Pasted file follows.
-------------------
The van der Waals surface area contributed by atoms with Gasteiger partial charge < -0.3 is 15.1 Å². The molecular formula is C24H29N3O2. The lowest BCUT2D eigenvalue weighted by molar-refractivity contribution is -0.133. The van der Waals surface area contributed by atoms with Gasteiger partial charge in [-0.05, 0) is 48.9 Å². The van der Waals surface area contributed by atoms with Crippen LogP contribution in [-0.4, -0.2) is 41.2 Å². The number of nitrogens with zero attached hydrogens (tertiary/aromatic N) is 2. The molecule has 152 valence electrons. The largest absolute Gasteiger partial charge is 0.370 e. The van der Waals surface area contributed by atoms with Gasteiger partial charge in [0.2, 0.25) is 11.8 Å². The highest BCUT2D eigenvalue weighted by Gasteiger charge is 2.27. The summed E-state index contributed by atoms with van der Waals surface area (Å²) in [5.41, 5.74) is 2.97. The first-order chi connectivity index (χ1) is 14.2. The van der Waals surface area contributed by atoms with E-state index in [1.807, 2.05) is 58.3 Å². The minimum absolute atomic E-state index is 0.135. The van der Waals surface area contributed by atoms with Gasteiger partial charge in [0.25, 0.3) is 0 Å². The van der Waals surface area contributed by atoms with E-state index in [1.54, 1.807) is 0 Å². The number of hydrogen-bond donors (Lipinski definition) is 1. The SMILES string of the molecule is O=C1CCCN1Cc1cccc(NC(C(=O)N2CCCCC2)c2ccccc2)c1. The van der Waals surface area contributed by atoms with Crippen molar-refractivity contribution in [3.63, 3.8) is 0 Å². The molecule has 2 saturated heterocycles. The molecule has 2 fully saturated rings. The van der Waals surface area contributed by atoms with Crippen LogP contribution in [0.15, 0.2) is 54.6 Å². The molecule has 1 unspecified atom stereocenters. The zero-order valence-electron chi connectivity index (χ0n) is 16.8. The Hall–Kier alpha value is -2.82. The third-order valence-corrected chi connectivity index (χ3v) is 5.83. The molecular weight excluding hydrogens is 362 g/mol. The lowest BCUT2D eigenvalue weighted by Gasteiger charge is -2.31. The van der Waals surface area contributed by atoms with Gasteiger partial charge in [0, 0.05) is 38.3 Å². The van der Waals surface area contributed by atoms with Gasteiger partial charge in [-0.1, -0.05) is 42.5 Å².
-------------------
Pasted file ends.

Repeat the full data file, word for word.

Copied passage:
The van der Waals surface area contributed by atoms with Gasteiger partial charge < -0.3 is 15.1 Å². The molecular formula is C24H29N3O2. The lowest BCUT2D eigenvalue weighted by molar-refractivity contribution is -0.133. The van der Waals surface area contributed by atoms with Gasteiger partial charge in [-0.05, 0) is 48.9 Å². The van der Waals surface area contributed by atoms with Crippen LogP contribution in [-0.4, -0.2) is 41.2 Å². The number of nitrogens with zero attached hydrogens (tertiary/aromatic N) is 2. The molecule has 152 valence electrons. The largest absolute Gasteiger partial charge is 0.370 e. The van der Waals surface area contributed by atoms with Gasteiger partial charge in [0.2, 0.25) is 11.8 Å². The highest BCUT2D eigenvalue weighted by Gasteiger charge is 2.27. The summed E-state index contributed by atoms with van der Waals surface area (Å²) in [5.41, 5.74) is 2.97. The first-order chi connectivity index (χ1) is 14.2. The van der Waals surface area contributed by atoms with E-state index in [1.807, 2.05) is 58.3 Å². The minimum absolute atomic E-state index is 0.135. The van der Waals surface area contributed by atoms with Gasteiger partial charge in [0.25, 0.3) is 0 Å². The van der Waals surface area contributed by atoms with E-state index in [1.54, 1.807) is 0 Å². The number of hydrogen-bond donors (Lipinski definition) is 1. The SMILES string of the molecule is O=C1CCCN1Cc1cccc(NC(C(=O)N2CCCCC2)c2ccccc2)c1. The van der Waals surface area contributed by atoms with Crippen molar-refractivity contribution in [3.63, 3.8) is 0 Å². The molecule has 2 saturated heterocycles. The molecule has 2 fully saturated rings. The van der Waals surface area contributed by atoms with Crippen LogP contribution in [0.15, 0.2) is 54.6 Å². The molecule has 1 unspecified atom stereocenters. The zero-order valence-electron chi connectivity index (χ0n) is 16.8. The Hall–Kier alpha value is -2.82. The third-order valence-corrected chi connectivity index (χ3v) is 5.83. The molecular weight excluding hydrogens is 362 g/mol. The lowest BCUT2D eigenvalue weighted by Gasteiger charge is -2.31. The van der Waals surface area contributed by atoms with Gasteiger partial charge in [0, 0.05) is 38.3 Å². The van der Waals surface area contributed by atoms with Gasteiger partial charge in [-0.1, -0.05) is 42.5 Å².